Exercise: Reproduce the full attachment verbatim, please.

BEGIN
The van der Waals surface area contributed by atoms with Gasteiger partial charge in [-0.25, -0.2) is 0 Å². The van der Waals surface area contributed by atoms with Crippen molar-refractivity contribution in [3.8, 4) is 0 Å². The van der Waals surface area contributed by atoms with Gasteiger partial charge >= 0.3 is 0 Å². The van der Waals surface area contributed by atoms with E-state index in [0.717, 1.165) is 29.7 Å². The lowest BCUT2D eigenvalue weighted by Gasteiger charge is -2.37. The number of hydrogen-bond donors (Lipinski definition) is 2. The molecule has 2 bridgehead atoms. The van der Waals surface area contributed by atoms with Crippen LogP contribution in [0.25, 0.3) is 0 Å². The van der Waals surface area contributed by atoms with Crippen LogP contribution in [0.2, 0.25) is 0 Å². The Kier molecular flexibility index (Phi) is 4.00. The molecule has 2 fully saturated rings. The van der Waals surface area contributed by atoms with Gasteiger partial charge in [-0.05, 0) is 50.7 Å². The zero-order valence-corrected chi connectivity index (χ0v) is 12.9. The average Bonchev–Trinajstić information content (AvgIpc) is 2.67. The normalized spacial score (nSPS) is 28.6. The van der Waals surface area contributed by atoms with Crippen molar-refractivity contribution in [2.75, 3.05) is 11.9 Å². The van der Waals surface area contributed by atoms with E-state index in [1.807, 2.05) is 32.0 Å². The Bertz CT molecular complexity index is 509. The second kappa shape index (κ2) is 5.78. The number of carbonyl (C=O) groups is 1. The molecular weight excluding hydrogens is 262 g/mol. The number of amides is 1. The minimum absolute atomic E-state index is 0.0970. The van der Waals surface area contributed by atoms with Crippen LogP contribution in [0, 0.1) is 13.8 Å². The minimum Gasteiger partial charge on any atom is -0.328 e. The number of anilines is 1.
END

The van der Waals surface area contributed by atoms with Gasteiger partial charge in [-0.25, -0.2) is 0 Å². The van der Waals surface area contributed by atoms with Crippen molar-refractivity contribution in [3.8, 4) is 0 Å². The van der Waals surface area contributed by atoms with Gasteiger partial charge >= 0.3 is 0 Å². The van der Waals surface area contributed by atoms with E-state index in [0.717, 1.165) is 29.7 Å². The lowest BCUT2D eigenvalue weighted by Gasteiger charge is -2.37. The number of hydrogen-bond donors (Lipinski definition) is 2. The molecule has 2 bridgehead atoms. The van der Waals surface area contributed by atoms with Crippen LogP contribution in [0.25, 0.3) is 0 Å². The van der Waals surface area contributed by atoms with Crippen LogP contribution in [0.2, 0.25) is 0 Å². The Kier molecular flexibility index (Phi) is 4.00. The molecule has 2 fully saturated rings. The van der Waals surface area contributed by atoms with Gasteiger partial charge in [-0.05, 0) is 50.7 Å². The zero-order valence-corrected chi connectivity index (χ0v) is 12.9. The average Bonchev–Trinajstić information content (AvgIpc) is 2.67. The normalized spacial score (nSPS) is 28.6. The van der Waals surface area contributed by atoms with Crippen molar-refractivity contribution in [2.75, 3.05) is 11.9 Å². The van der Waals surface area contributed by atoms with E-state index in [1.807, 2.05) is 32.0 Å². The Bertz CT molecular complexity index is 509. The second kappa shape index (κ2) is 5.78. The number of carbonyl (C=O) groups is 1. The molecular weight excluding hydrogens is 262 g/mol. The number of amides is 1. The minimum absolute atomic E-state index is 0.0970. The van der Waals surface area contributed by atoms with Crippen LogP contribution in [0, 0.1) is 13.8 Å². The minimum Gasteiger partial charge on any atom is -0.328 e. The number of anilines is 1.